The Magpie Count

Medium fey, chaotic neutral

Armor Class 15
Hit Points 121 (22d8 + 22)
Speed 30 ft., fly 60 ft.

STR DEX CON INT WIS CHA
13 (+1) 18 (+4) 12 (+1) 12 (+1) 15 (+2) 19 (+4)

Saving Throws Dex +7, Wis +5, Cha +7
Skills Animal Handling +5, History +4, Persuasion +7, Religion +4
Senses passive Perception 12
Languages Auran, Common, Sylvan
Challenge 7 (2,900 XP)
Proficiency Bonus +3

SPECIAL TRAITS

  • Bird Speech. The Magpie Count can speak with and be understood by birds with an intelligence score of 3 or less.
  • Deceptive Beauty. The Magpie Count has advantage on all Charisma ability checks and saving throws.
  • Flyby. The Magpie Count does not provoke opportunity attacks when he flies out of an enemy’s reach.
  • Mimicry. The Magpie Count can mimic animal sounds and Humanoid voices. A creature that hears the sounds can tell they are imitations with a successful DC 15 Wisdom (Insight) check.

ACTIONS

  • Multiattack. The Magpie Count makes two Thieving Talons attacks.
  • Thieving Talons. Melee Weapon Attack: +7 to hit, reach 5 ft., one target. Hit: 10 (2d6 + 4) slashing damage. On a hit, the target must succeed on a DC 15 Dexterity saving throw or have an item (GM’s choice) stolen from them. If stolen, the item magically teleports into the hands of the Magpie Count.
  • Birdsong. The Magpie Count sings a lovely song. Each creature within 30 feet of the Magpie Count that can hear must make a DC 15 Charisma saving throw or fall unconscious as the song lulls them to sleep. A creature awakens if it takes damage or if another creature takes an action to wake it.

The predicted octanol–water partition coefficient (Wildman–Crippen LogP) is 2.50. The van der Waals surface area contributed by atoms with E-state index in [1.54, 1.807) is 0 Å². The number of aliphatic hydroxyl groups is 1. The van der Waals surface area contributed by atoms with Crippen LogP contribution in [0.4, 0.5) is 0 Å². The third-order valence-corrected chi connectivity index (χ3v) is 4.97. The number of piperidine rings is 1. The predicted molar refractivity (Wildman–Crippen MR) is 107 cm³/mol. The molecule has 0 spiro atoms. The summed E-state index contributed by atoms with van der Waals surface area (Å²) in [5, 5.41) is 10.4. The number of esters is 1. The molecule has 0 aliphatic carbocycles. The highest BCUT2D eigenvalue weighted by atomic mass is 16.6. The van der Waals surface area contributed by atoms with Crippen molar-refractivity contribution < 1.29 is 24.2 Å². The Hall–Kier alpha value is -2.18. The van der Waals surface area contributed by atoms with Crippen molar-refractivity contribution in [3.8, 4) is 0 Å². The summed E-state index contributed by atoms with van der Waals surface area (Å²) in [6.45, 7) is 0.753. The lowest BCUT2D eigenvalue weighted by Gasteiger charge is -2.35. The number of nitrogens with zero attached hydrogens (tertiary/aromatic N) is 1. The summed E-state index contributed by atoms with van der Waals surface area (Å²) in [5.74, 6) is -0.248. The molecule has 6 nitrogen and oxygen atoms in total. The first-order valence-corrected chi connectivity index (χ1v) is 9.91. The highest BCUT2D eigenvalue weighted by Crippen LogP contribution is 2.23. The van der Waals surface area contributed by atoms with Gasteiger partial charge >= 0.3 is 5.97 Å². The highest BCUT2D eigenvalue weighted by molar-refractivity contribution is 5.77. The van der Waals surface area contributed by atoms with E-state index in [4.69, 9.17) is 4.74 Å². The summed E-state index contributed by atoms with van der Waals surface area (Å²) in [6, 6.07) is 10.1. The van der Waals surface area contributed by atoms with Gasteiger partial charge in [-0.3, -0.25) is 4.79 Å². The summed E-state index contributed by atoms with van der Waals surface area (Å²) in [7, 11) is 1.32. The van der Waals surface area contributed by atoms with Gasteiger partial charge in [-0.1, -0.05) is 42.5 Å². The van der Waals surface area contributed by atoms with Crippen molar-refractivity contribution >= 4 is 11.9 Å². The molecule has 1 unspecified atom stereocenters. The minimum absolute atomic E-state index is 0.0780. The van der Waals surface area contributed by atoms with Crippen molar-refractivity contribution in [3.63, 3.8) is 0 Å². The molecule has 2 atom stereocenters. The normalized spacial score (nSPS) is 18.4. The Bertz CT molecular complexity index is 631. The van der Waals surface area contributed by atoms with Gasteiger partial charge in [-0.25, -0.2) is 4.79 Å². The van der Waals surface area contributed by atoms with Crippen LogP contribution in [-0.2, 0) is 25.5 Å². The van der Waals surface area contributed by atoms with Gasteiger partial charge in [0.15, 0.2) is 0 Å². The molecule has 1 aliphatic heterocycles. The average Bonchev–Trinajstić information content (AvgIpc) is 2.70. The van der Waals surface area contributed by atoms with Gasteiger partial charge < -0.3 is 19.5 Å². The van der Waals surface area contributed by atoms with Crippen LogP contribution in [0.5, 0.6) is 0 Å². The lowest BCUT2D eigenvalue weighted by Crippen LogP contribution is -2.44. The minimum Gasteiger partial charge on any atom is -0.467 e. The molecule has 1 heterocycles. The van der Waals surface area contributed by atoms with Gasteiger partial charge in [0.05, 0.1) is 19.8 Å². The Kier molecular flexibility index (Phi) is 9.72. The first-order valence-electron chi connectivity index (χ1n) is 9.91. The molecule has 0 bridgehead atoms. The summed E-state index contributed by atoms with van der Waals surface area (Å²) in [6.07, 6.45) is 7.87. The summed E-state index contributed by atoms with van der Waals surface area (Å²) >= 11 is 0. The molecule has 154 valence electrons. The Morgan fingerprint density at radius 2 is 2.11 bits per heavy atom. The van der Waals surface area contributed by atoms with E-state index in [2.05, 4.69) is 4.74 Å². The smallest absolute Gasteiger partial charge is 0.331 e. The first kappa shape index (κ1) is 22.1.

• Summon Ravens. The Magpie Count summons 1d4 swarms of ravens. The swarms act right after the Magpie Count on the same initiative count. The Magpie Count can have no more than four swarms of ravens under his control at one time.

BONUS ACTIONS

  • Summon Magpies (1/Day). The Magpie Count summons a swarm of knighted magpies. The swarm acts right after the Magpie Count on the same initiative count. The Magpie Count can have only one swarm of knighted magpies under his control at one time.

REACTIONS

  • Spellsteal. Immediately after a creature casts a spell that targets the Magpie Count or includes him in its area of effect, he can make a Charisma ability check against the spellcaster’s spell save DC. If successful, the Magpie Count negates the spell’s effect against him, and he steals the knowledge of that spell. The Magpie Count knows this spell and can cast it as an action. The Magpie Count’s spell save DC is 15, and he has a +7 to hit with spell attacks. The spellcaster can’t cast the stolen spell until the Magpie Count steals another spell or the spellcaster takes a long rest. The Magpie Count can only know one stolen spell at a time. If he attempts to steal a spell, he loses knowledge of any previously stolen spell.

TACTICS

The Count and his traveling court call both the Material Plane and the Fey Realm home. They are usually encountered in forests and cities, on roofs, or within crowns of tall towers. Since the lowlier birds that fill his court migrate and he considers himself a most gracious sovereign, it’s more likely to find him in the South during winter and North in the summer. He’s been known to take up residence in quiet hollers near urban centers where trade is plentiful, so his agents might come across carts to burgle for their shiny wares.

The Count rarely leaves his court, and so will be in the thick of a strange collection of glittering nests, broken glass littering the ground, and bits of wrapping paper and coins strewn over a throne decorated with colorful trash. The Count sits here, handing out decrees and managing his flock of allies.

ABOUT

The beautiful, petty ruler of broken and shiny things, the Magpie Count is a member of imagined nobility who keeps a court of colorful trash, winged scavengers, and those who’ve wandered through his domain, only to be lost to his mesmerizing allure. The Count’s aims are to acquire beautiful things and destroy all which he desires but cannot possess.